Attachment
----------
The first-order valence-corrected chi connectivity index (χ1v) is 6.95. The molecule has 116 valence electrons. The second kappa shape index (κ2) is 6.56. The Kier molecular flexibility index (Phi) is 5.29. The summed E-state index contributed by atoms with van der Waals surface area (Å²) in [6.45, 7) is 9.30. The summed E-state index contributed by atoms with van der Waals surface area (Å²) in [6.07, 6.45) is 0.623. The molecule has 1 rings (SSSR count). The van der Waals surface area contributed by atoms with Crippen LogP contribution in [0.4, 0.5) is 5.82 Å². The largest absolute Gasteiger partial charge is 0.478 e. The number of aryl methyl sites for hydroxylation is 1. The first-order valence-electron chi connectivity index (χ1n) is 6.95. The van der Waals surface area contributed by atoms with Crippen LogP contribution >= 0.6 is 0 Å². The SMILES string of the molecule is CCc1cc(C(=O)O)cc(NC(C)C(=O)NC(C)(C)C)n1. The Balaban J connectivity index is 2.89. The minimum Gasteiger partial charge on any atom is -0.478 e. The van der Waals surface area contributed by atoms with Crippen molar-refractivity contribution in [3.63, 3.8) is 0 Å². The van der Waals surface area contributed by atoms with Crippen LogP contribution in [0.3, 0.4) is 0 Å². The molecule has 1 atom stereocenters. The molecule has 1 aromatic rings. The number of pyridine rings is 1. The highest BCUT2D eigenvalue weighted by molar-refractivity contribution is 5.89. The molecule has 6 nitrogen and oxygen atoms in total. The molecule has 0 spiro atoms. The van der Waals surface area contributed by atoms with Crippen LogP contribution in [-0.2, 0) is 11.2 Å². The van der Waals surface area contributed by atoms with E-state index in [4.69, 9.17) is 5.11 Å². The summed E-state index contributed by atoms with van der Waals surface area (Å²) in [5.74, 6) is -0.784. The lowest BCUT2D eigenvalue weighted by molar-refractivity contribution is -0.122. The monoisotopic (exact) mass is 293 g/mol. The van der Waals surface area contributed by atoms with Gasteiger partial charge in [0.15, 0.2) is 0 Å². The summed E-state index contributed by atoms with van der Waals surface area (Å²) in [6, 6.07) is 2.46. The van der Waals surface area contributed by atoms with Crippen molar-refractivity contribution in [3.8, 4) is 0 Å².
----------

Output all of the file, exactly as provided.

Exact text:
The first-order valence-corrected chi connectivity index (χ1v) is 6.95. The molecule has 116 valence electrons. The second kappa shape index (κ2) is 6.56. The Kier molecular flexibility index (Phi) is 5.29. The summed E-state index contributed by atoms with van der Waals surface area (Å²) in [6.45, 7) is 9.30. The summed E-state index contributed by atoms with van der Waals surface area (Å²) in [6.07, 6.45) is 0.623. The molecule has 1 rings (SSSR count). The van der Waals surface area contributed by atoms with Crippen LogP contribution in [0.4, 0.5) is 5.82 Å². The largest absolute Gasteiger partial charge is 0.478 e. The number of aryl methyl sites for hydroxylation is 1. The first-order valence-electron chi connectivity index (χ1n) is 6.95. The van der Waals surface area contributed by atoms with Crippen LogP contribution >= 0.6 is 0 Å². The SMILES string of the molecule is CCc1cc(C(=O)O)cc(NC(C)C(=O)NC(C)(C)C)n1. The Balaban J connectivity index is 2.89. The minimum Gasteiger partial charge on any atom is -0.478 e. The van der Waals surface area contributed by atoms with Crippen molar-refractivity contribution in [3.63, 3.8) is 0 Å². The van der Waals surface area contributed by atoms with Crippen LogP contribution in [0.3, 0.4) is 0 Å². The molecule has 1 atom stereocenters. The molecule has 1 aromatic rings. The number of pyridine rings is 1. The highest BCUT2D eigenvalue weighted by molar-refractivity contribution is 5.89. The molecule has 6 nitrogen and oxygen atoms in total. The molecule has 0 spiro atoms. The van der Waals surface area contributed by atoms with Crippen LogP contribution in [-0.2, 0) is 11.2 Å². The van der Waals surface area contributed by atoms with E-state index in [4.69, 9.17) is 5.11 Å². The summed E-state index contributed by atoms with van der Waals surface area (Å²) in [5.74, 6) is -0.784. The lowest BCUT2D eigenvalue weighted by molar-refractivity contribution is -0.122. The monoisotopic (exact) mass is 293 g/mol. The van der Waals surface area contributed by atoms with Gasteiger partial charge in [0.15, 0.2) is 0 Å². The summed E-state index contributed by atoms with van der Waals surface area (Å²) in [6, 6.07) is 2.46. The van der Waals surface area contributed by atoms with Crippen molar-refractivity contribution in [3.8, 4) is 0 Å².